We both knew it could happen, but we hoped that it wouldn’t.
We had talked about it and tried to imagine plans for different scenarios.
My husband had been placed on furlough already, people at his company were getting laid off every day.
Then it happened, he got the call.
I’ve been a stay at home mom for seven years, it’s a blessing and it’s wonderful, until your family’s whole livelihood is gone in one phone call.
His company reassured him that when things picked up again, he would be one of the first they would offer a job to. Even as they were saying it, my gut was telling me that if they have to go from placing everyone on furlough to laying them off, that rescue call would be a long way off.
Right now, we’re all full of uncertainty. No one really knows right now, do they? Can we “bounce back” in a few months? Or, will the damage from this pandemic leave scars for the rest of our life?
We have both lost jobs previously in our relationship, but we were in our early twenties and had some of that youthful invincibility. I remember thinking, “whatever––I can always live in my car if I have to!”
When you have a home, cars, two kids and some pets, it feels so much different.
Even though I thought I would be ready for that call, when it happened I needed deep breaths so steady myself. It felt like a punch in the gut, like the floor beneath me had fallen away.
I hadn’t even thought about insurance! His job had provided good insurance for us for so many years, I didn’t even know what it was like to shop the market. What if something came up suddenly?
Then it really settles in that the bills will continue rolling in, but the paychecks have stopped.
I asked myself to redefine essentials. I suppose I don’t need to drink Topo Chico everyday, how helpful are those expensive multivitamins?! Are the kids actually benefiting from trumpet classes?
Like it or not, our lives were changed. Our security blanket was gone. Even in a best case scenario, life would be more difficult, we would be working hard and keeping to a strict budget while we start our way back up.
I asked myself, do we tell the kids? How long until they notice things are different, how long until they no longer think that daddy being home is another fun part of this “extended spring break”?
I think I imagined before that if a steady job was going to disappear, you would see it coming. Like a train pulling into a station, it would take time for things to slowly fizzle out. It wasn’t like that. One moment we had an optimistic and promising trajectory for 2020. There were contracts, and jobs lined up as far as we could see. A week later we woke up in a world we could barely recognize anymore.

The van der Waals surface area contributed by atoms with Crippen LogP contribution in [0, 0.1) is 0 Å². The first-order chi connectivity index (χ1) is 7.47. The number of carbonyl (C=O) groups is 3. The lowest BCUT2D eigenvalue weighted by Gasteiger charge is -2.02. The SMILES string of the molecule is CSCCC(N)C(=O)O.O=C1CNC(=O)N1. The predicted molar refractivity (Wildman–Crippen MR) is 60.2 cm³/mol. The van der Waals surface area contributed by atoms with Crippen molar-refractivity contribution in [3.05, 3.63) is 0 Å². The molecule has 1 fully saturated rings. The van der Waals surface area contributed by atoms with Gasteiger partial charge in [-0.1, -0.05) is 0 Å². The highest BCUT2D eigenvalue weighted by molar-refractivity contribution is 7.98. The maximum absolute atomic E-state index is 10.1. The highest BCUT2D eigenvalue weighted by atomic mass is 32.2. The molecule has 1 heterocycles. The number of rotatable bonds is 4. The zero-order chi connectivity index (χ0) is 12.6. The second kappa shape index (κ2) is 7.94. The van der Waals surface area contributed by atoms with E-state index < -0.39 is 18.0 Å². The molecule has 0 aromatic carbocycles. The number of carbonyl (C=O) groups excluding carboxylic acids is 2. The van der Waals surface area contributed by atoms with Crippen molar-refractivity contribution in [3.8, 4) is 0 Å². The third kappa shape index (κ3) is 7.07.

For weeks already, my heart has been heavy knowing how much of the world is suffering through the anxiety and panic of the unknown, but now that fear is inside the walls of our own home, and it is impossible to shut it out.
After that call. I felt like a true mom when playing through my head over and over was princess Anna’s voice saying “do the next best thing.”
The next best thing?
We went for a run, to clear the collywobbles out of our heads and to take deep steadying breaths.
We came home, and enjoyed the day with the kids.
After bedtime we cracked open some wine, and made a new budget plus plans A, B, C, and D. (Plan D is “sell everything, buy a camper and travel the world!” Just because I feel like that should always be on everybody’s list.)
I made a gratitude list. I felt peace wash over me when I remembered how thankful I am that we are safe, we are healthy and capable of working, we have everything we need right now, and we have each other. The silver lining of this all is to enjoy more family time than we have had together in years.
I can’t say exactly how yet, but we keep reassuring each other we will be okay. It’s an odd combination of horror and comfort to think that families all over the world are going through this at the same time as us.
This won’t be fixed overnight. But we can continue to do the next best thing every day, and keep reminding each other that we will be okay until we truly are okay again.